Some years ago, my mentor, Arthur Larson, when commenting upon the issue of deviations within the workplace, wrote that courts generally recognize “that human beings do not run on tracks like trolley cars” [Larson’s Workers’ Compensation Law, § 17.06]. That is to say most courts have understood that during the normal work day, a worker does not move into and out of the course of the employment merely because he or she ceases–for a short duration of time–to perform the worker’s assigned specific work duties. Accordingly, benefits are generally awarded for injuries sustained while going to the lavatory, getting a sip of water, sitting down to take a rest break, daydreaming, reading a personal letter, and the like.
It Isn’t the “Shortness” of the Deviation That Controls
There is sometimes a tendency to distill the rule down a bit, to say that short, temporary departures from the work routine do not amount to a sufficient deviation to defeat compensability of an workers’ compensation claim. Practitioners should be careful with such a distillation, however. It isn’t so much the shortness of the time that controls; it’s the fact that such departures from the work routine are generally insignificant in nature. Where the departure, although short, is abrupt and where the employee’s true attentions are turned elsewhere, the result can be quite different. This important point is illustrated in a recent Pennsylvania decision, Trigon Holdings, Inc. v. Workers’ Comp. Appeal Bd. (Griffith), 2013 Pa. Commw. LEXIS 312 (Aug. 7, 2013), in which the Commonwealth Court held that under the circumstances of the case, an on-the-premises departure from the work routine lasting just five minutes was still significant enough to bar recovery of workers’ compensation benefits to an injured worker. It is the nature of the worker’s activity during the deviation and the direction of his or her attention that controls–not the duration of time spent within the departure.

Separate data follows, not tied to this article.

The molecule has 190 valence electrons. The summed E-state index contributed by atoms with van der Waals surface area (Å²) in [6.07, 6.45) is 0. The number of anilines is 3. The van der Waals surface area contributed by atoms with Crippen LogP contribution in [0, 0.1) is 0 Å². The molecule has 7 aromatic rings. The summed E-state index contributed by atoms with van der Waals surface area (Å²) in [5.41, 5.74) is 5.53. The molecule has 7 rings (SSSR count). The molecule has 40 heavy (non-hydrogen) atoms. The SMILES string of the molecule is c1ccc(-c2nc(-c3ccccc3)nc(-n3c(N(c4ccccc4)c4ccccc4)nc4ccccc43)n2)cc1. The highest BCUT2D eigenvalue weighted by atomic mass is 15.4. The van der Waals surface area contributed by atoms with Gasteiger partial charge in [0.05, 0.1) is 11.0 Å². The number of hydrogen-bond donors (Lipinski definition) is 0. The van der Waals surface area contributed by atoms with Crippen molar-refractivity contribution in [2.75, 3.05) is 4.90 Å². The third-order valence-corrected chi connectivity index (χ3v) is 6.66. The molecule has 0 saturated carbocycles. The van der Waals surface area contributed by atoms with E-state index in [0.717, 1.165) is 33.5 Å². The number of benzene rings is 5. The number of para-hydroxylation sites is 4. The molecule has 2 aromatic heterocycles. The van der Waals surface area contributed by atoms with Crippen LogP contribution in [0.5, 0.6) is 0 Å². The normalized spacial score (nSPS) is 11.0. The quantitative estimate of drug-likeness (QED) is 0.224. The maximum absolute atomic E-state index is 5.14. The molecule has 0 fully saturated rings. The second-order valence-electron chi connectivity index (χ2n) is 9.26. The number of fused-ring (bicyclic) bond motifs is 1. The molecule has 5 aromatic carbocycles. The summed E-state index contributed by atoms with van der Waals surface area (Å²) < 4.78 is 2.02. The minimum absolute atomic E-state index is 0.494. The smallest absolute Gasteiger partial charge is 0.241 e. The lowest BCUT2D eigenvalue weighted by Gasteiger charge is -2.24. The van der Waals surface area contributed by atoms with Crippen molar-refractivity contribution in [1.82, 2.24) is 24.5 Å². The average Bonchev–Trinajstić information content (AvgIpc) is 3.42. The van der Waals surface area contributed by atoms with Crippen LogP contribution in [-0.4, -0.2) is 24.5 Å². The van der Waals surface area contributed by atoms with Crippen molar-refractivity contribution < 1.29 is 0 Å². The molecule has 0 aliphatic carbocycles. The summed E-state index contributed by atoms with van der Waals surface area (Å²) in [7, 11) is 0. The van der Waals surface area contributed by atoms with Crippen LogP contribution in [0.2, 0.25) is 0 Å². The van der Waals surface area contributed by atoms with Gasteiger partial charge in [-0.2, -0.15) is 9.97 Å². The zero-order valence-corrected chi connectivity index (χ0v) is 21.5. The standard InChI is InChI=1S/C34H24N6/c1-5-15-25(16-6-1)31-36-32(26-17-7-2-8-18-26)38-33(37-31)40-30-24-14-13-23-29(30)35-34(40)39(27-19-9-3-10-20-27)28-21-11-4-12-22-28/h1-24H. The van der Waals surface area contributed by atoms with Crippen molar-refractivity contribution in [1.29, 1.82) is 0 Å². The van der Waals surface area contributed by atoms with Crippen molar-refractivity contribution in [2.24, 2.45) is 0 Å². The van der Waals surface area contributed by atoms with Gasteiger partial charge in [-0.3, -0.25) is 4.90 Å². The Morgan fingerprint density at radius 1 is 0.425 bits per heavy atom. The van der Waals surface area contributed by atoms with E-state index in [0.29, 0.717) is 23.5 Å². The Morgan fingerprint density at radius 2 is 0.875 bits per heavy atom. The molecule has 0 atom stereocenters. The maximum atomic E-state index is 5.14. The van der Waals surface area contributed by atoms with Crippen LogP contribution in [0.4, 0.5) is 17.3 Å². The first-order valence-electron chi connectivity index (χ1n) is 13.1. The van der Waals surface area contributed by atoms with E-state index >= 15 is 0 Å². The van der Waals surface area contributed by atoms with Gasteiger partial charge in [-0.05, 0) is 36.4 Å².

The Recent Pennsylvania Case